LISBON — Dave Moulton remembers when he was a little kid, watching the Lisbon football team play. He was such a big fan that when the team lost, it felt like he was losing too.

Dozens of years and hundreds of players later, Moulton, a longtime Lisbon assistant coach, still gets those same feelings right alongside his Greyhounds.

Moulton is one of three assistant coaches on head coach Dick Mynahan’s staff. They all have different stories, but they have a common thread: They’re Lisbon men, through and through.

“All three of my coaches played at Lisbon, and that’s certainly a big help,” Mynahan said. “They all believe in the program.”

Moulton played long enough ago that he doesn’t care to pinpoint exactly when it was, but it most definitely pre-dates Mynahan’s 30-year tenure.

The other two assistants, Chris Ridley and Chris Kates, both played for Mynahan, graduating in 1997 and 2005, respectively.


And they’re both part of Lisbon football’s extended family. Moulton is Kates’ father’s uncle, and Kates played for Moulton when he was the middle school coach. Ridley’s older brother, Randy was one of Mynahan’s top assistants for years. And Ridley’s late father once coached with Moulton.

“Coach Moulton, I’ve known since I was a kid,” Ridley said. “And Coach Kates, I played football with him in a men’s league and I’ve watched him play over the years. It’s been really great learning offense from him because I got to do that with JV a lot.”

Kates brings a lot of what Mynahan calls “outside experience” to the team. Aside from his time with the Greyhounds, Kates also played collegiately for Maine Maritime Academy, and for the semi-pro Maine Sabers. He joined Mynahan’s staff four years ago after four years with the middle-school program before that.

Moulton made the jump up from his longtime middle-school post two years ago, and Ridley joined the staff five years ago.

“It’s been a good group of guys,” Moulton said. “We know what we have to do out here, and we work together — he does that, I do this — and we all do different jobs like that. It’s been really great working with those guys. Coach has the kids prepared — these guys do too. That makes a good coaching staff, when everybody gets along.”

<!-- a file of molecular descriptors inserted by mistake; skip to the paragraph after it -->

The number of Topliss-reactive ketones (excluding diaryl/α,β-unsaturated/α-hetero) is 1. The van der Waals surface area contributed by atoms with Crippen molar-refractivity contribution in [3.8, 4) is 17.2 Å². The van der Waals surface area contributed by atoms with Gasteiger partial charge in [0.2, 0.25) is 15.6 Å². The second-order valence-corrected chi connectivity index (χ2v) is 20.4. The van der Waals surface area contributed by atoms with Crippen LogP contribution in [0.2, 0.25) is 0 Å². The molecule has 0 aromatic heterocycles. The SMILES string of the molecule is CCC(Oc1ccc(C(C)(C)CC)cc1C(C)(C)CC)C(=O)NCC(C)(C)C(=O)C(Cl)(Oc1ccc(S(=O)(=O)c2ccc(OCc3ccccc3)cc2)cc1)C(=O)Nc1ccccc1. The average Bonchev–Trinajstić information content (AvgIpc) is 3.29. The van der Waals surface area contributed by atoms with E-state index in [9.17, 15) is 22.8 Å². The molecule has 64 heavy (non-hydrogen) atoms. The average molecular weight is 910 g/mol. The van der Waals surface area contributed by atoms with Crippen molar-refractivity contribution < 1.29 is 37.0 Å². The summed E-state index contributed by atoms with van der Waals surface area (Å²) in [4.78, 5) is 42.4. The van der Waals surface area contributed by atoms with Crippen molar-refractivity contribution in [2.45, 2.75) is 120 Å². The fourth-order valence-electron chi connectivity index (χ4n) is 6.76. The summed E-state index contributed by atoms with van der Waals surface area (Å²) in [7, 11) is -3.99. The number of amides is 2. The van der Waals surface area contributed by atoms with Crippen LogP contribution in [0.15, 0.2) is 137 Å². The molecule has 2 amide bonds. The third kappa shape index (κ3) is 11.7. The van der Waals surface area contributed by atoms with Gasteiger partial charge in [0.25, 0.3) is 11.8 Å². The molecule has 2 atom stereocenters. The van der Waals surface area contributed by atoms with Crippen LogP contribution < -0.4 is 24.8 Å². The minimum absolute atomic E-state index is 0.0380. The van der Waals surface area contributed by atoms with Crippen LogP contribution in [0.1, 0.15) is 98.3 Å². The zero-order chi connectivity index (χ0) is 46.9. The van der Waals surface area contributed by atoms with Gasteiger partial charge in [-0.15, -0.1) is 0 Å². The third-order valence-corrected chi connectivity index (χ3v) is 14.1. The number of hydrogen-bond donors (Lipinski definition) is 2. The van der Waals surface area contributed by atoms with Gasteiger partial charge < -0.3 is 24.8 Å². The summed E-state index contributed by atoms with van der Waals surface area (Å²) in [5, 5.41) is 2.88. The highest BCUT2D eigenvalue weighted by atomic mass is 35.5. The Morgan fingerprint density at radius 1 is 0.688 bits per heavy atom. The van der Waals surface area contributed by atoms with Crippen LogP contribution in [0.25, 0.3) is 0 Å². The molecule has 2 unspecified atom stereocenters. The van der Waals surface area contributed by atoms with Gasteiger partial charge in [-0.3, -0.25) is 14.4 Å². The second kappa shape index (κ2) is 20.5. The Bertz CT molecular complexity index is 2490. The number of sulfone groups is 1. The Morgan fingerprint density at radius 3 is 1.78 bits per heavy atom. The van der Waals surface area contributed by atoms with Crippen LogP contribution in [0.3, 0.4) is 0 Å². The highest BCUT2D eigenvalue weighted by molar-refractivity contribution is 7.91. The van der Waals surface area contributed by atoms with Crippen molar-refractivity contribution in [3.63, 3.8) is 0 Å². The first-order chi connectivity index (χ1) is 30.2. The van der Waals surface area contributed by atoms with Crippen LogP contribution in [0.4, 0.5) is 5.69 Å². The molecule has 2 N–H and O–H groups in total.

That all three assistants have learned from Mynahan has helped them get along, working toward the same goal.


“He’s always someone that I’ve had a ton of respect for. Obviously his success speaks for itself,” Kates said. “But there’s a lot of things that you don’t appreciate when you’re a player. You don’t see the preparation and all the things that go on behind the scenes. And I think that’s really where he excels is, I don’t think there’s a coach in the state that outworks him. Every Sunday, he’s meeting for multiple hours with his coaches, and then he’ll go watch film for the rest of the day. Just the overall effort that he puts into the coaching is really amazing.”

Mynahan said those Sunday meetings are where the coaches really get a chance to make their mark. He said they don’t have to put in that kind of commitment, but they do. Sundays are a chance for everybody to bring ideas, and then they get the week to prove the merits of those ideas.

“He still questions you, but you prove yourself to him and he’ll be excited,” Ridley said.

“Any time the head coach expresses confidence in you it’s always a good feeling,” Kates said. “But everything that we do, though, it’s a part of his overall system. We’re not making decisions without him in the back of our heads.

“We’re usually all on the same page, so any decisions that we’re making, it’s really a direct reflection of what we think he’d probably be doing as well.”

Mynahan, as he always does, preached humility when talking about giving his assistants a voice.


“I’m not the smartest guy in the world,” Mynahan said. “I’m certainly willing to listen to other people, and very fortunate when people can offer me a suggestion that works.”

Things haven’t always gone smoothly for the staff. Kates said there have been some trying times, but Mynahan always brings things back together. But mostly it’s been peaceful.

“Any time you’re having success, it makes for a fun season,” Kates said.

The season still has one more game, and it’s the biggest of them all. Ridley said he’s had some long nights watching film on Maine Central Institute — not to mention with his newborn baby. Kates — who has followed this year’s senior class every step of the way since their seventh-grade year — is instilling in the team about focusing just on football this week, and not all the hoopla involved with Championship Saturday. And Moulton is just trying to reel in his emotions, with his beloved Greyhounds making it back to states.

Mynahan has been through the ringer of the state final four previous times — three of those wins — and has 209 wins to his name.

Saturday is his last game, win or lose, and he’ll need his assistants to help him go out in style.

“Your assistant coaches really do a lot for you, there’s no question about that,” Mynahan said.

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